aspca.org

enforcement response to all animal cruelty complaints in New York City.  I believe this relationship is a very special and important one since sometimes the way for animal cruelty, neglect, or abuse to be seen is by those that are responding to other crimes such as domestic violence in the home or to other forms of human abuse.  This relationship allows for these people to observe and report the animals abuse that might otherwise go unnoticed.  In other instances, they can remove the animals themselves and bring them into the ASPCA directly.  Other times, teams created by the ASPCA travel to other states to rescue animals from crimes committed against them.  

For most of my time during the ASPCA Forensic Externship, I was able to be present for, witness, and participate in the forensic evaluations and medical care of animals that came in as suspected victims of abuse, neglect, or cruelty.  Each one was evaluated by the ASPCA veterinary forensic team.  The evaluation included a full physical exam, photographs of the animal to document the condition of the animal when they are received by the ASPCA, request for additional diagnostics and treatments, and continued support and medical treatment while they are being rehabilitated.  Many of these remain in the ASPCA’s care for extended amounts of time while cases are worked through the legal system.  Even though this is true, these animals receive behavior training, routine exercise, and are very well taken care of during their time with the ASPCA.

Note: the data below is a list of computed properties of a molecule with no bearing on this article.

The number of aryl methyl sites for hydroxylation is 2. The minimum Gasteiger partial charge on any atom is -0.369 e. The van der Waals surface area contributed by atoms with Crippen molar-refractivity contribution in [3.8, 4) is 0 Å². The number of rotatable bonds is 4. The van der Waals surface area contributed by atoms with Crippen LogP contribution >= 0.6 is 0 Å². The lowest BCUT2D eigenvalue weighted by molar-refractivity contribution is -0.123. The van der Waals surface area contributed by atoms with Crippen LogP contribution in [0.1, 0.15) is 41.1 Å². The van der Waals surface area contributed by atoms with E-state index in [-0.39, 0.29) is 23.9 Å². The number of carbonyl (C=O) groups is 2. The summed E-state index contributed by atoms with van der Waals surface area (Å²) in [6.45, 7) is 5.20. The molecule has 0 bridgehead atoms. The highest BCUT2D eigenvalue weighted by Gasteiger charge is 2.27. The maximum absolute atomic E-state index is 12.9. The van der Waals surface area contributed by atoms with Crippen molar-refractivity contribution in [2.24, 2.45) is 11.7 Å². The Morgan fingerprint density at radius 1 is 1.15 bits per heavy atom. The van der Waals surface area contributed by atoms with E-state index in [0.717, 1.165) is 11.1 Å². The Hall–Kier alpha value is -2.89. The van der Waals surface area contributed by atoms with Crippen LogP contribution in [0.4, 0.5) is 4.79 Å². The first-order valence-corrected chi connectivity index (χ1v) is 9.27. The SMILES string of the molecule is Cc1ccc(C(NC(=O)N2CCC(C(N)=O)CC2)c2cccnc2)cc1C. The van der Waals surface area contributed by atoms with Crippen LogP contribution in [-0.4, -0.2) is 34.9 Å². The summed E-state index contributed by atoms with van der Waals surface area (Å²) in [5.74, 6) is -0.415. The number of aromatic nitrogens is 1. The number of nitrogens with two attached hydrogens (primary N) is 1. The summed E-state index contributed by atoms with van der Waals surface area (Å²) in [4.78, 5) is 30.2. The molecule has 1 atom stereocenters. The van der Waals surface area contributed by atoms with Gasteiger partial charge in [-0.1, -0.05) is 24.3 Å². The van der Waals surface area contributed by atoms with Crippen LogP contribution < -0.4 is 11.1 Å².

Some of the cases I was able to be a part of involved failure to treat, starvation, abandonment, or just neglect in general.  Many of these times, these animals came in extremely emaciated or with a hair coat so matted they lead to strangulating lesions.  These are just examples of some of the cases that are seen at the ASPCA in NYC.